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  1. Rethinking Sellars’ Myth of the Given: From the Epistemological to the Modal Relevance of Givenness in Kant and Hegel.Paul Redding - forthcoming - International Journal of Philosophical Studies:1-20.
    ABSTRACTHere, I pursue consequences, for the interpretation of Sellars’ critique of the ‘Myth of the Given’, of separating the modal significance that Kant attributed to empirical intuition from the epistemological role it also played for him. It is argued that Kant’s approach to modality in the Critique of Pure Reason can best be understood as a transcendental variation on Leibniz’s earlier ‘possibilist’ approach that treated the actual world as just one of a variety of possible alternative worlds. In this context, (...)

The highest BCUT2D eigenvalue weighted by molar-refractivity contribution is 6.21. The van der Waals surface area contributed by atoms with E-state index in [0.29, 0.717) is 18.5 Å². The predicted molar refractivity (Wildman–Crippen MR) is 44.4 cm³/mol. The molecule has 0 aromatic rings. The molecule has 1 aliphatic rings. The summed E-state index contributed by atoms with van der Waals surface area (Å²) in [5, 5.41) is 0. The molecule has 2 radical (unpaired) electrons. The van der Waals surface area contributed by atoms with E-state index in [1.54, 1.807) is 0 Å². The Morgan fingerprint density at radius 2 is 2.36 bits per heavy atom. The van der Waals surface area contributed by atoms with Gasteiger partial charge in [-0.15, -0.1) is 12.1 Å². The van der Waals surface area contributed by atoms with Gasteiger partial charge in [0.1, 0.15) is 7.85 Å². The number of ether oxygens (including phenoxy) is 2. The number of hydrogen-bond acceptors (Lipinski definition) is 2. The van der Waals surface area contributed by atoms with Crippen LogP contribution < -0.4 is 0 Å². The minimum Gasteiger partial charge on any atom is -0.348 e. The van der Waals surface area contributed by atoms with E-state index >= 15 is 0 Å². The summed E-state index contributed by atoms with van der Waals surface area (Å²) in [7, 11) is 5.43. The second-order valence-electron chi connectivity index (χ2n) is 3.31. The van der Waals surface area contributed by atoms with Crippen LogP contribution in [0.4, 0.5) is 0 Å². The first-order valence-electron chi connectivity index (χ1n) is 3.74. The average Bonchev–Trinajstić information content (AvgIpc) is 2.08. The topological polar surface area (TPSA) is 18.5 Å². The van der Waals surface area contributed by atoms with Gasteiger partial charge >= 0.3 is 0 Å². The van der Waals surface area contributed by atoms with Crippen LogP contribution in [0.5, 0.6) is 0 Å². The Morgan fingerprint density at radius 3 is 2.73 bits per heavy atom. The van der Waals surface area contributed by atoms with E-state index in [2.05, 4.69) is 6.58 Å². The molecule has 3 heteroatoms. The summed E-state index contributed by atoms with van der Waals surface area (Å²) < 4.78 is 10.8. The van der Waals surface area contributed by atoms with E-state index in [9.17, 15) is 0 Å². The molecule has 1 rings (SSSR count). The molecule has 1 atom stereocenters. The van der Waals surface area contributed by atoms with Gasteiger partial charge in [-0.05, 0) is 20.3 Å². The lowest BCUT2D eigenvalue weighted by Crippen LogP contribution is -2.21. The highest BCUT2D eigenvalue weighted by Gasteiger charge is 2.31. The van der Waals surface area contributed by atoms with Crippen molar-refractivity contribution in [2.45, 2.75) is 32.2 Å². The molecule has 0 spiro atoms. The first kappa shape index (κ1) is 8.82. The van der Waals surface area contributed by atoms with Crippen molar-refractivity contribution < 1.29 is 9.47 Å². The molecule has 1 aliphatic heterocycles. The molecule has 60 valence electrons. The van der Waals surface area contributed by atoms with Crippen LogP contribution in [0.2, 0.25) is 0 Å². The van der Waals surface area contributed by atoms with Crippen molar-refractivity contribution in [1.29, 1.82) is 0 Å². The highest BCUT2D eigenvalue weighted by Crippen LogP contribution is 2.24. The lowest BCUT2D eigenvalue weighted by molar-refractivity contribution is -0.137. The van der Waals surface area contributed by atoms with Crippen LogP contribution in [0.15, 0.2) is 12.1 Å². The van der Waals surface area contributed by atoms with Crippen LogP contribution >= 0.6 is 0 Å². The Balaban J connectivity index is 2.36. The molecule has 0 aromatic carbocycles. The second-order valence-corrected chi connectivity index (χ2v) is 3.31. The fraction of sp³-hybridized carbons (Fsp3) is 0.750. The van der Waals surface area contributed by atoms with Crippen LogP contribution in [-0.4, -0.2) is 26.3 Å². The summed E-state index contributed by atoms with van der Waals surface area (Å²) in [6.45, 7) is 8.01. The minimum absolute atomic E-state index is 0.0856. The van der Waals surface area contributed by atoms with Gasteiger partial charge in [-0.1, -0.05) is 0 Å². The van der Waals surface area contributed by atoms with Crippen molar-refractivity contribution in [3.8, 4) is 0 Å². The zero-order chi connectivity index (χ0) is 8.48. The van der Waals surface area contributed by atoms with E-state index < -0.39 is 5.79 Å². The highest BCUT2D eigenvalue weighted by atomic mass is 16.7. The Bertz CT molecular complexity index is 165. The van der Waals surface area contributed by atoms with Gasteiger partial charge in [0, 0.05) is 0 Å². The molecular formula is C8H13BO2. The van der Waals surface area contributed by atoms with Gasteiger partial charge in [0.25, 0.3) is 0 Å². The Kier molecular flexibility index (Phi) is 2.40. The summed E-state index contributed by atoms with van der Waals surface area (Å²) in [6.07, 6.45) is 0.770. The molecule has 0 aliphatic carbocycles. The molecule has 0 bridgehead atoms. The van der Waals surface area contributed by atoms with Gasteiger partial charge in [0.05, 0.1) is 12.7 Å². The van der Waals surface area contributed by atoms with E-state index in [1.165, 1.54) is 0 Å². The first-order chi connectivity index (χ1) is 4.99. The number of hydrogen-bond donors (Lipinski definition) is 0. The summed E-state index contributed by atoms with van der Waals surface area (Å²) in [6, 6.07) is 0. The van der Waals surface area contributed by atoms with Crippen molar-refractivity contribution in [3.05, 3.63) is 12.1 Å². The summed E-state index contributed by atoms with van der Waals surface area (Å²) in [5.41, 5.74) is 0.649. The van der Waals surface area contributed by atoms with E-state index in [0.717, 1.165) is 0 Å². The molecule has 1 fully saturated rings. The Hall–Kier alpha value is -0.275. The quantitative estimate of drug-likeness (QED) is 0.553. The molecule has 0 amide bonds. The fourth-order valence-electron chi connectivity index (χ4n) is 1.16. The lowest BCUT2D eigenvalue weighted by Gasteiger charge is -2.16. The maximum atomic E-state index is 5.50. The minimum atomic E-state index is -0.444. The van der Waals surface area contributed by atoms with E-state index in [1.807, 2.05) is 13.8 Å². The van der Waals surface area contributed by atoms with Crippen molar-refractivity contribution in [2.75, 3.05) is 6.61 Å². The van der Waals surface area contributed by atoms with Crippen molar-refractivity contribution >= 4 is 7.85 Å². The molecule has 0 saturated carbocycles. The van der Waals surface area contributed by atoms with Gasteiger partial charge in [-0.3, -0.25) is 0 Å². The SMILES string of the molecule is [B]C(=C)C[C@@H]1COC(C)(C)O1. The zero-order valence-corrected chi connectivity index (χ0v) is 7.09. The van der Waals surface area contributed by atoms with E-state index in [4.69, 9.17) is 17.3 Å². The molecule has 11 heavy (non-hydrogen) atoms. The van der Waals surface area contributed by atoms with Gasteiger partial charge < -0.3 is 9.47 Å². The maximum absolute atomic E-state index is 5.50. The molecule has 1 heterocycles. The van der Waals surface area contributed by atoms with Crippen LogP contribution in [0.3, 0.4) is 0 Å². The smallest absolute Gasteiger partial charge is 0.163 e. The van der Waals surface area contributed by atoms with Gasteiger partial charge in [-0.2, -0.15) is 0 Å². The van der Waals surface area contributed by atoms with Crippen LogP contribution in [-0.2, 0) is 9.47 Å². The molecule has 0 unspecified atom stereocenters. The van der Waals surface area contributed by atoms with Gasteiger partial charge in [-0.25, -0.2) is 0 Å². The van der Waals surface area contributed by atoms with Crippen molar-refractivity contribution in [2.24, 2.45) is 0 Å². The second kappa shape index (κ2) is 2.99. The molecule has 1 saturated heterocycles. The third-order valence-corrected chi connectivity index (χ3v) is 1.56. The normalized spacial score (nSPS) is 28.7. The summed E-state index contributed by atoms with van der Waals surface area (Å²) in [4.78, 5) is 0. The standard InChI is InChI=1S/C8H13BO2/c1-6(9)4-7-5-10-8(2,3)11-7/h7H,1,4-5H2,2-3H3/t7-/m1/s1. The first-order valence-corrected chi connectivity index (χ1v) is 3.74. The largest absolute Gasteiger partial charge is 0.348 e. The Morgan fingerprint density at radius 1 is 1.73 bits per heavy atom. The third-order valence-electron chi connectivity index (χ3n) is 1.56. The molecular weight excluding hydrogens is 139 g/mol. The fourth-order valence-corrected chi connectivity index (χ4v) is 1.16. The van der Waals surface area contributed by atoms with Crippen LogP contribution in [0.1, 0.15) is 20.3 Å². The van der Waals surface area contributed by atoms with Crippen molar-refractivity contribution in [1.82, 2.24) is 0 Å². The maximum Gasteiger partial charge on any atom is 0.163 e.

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  • Ockham and Buridan on the Ampliation of Modal Propositions.Spencer Johnston - 2015 - British Journal for the History of Philosophy 23 (2):234-255.
    This paper explores a currently unnoticed argument used by John Buridan to defend his analysis of modal propositions and to reject the analysis of modal propositions of necessity put forward by William of Ockham. First, I explore this argument and, by considering possible responses of Ockham to Buridan, show some of the ways in which Ockham seems to be keeping closer to Aristotle's remarks about modal propositions in Prior Analytics, 18.
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